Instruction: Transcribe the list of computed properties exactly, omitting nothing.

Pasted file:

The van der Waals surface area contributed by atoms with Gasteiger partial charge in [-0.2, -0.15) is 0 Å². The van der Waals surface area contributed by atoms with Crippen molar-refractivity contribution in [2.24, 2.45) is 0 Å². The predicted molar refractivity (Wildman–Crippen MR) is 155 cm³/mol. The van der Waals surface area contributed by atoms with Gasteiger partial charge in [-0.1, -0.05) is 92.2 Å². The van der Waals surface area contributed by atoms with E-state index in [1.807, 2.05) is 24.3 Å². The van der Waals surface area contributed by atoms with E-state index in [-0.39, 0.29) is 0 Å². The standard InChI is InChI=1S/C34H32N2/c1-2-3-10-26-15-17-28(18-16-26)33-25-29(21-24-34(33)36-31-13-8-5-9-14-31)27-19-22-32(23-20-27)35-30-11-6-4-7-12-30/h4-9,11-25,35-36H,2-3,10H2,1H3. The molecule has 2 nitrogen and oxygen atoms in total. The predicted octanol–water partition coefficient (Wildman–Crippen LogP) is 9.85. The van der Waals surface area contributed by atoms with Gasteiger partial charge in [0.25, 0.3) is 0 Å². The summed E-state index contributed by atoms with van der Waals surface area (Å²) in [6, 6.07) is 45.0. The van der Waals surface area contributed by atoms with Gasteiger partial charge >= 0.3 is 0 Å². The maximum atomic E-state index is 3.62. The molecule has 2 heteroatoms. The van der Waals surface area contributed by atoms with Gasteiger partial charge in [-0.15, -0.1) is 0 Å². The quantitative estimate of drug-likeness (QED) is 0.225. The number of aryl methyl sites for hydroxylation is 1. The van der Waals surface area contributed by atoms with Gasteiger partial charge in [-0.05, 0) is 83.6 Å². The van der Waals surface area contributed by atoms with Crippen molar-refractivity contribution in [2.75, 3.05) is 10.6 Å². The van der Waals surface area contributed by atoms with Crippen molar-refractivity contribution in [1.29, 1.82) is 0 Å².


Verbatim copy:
The van der Waals surface area contributed by atoms with Gasteiger partial charge in [-0.2, -0.15) is 0 Å². The van der Waals surface area contributed by atoms with Crippen molar-refractivity contribution in [2.24, 2.45) is 0 Å². The predicted molar refractivity (Wildman–Crippen MR) is 155 cm³/mol. The van der Waals surface area contributed by atoms with Gasteiger partial charge in [-0.1, -0.05) is 92.2 Å². The van der Waals surface area contributed by atoms with E-state index in [1.807, 2.05) is 24.3 Å². The van der Waals surface area contributed by atoms with E-state index in [-0.39, 0.29) is 0 Å². The standard InChI is InChI=1S/C34H32N2/c1-2-3-10-26-15-17-28(18-16-26)33-25-29(21-24-34(33)36-31-13-8-5-9-14-31)27-19-22-32(23-20-27)35-30-11-6-4-7-12-30/h4-9,11-25,35-36H,2-3,10H2,1H3. The molecule has 2 nitrogen and oxygen atoms in total. The predicted octanol–water partition coefficient (Wildman–Crippen LogP) is 9.85. The van der Waals surface area contributed by atoms with Gasteiger partial charge in [0.25, 0.3) is 0 Å². The summed E-state index contributed by atoms with van der Waals surface area (Å²) in [6, 6.07) is 45.0. The van der Waals surface area contributed by atoms with Gasteiger partial charge >= 0.3 is 0 Å². The maximum atomic E-state index is 3.62. The molecule has 2 heteroatoms. The van der Waals surface area contributed by atoms with Gasteiger partial charge in [-0.15, -0.1) is 0 Å². The quantitative estimate of drug-likeness (QED) is 0.225. The number of aryl methyl sites for hydroxylation is 1. The van der Waals surface area contributed by atoms with Gasteiger partial charge in [-0.05, 0) is 83.6 Å². The van der Waals surface area contributed by atoms with Crippen molar-refractivity contribution in [2.75, 3.05) is 10.6 Å². The van der Waals surface area contributed by atoms with Crippen molar-refractivity contribution in [1.29, 1.82) is 0 Å².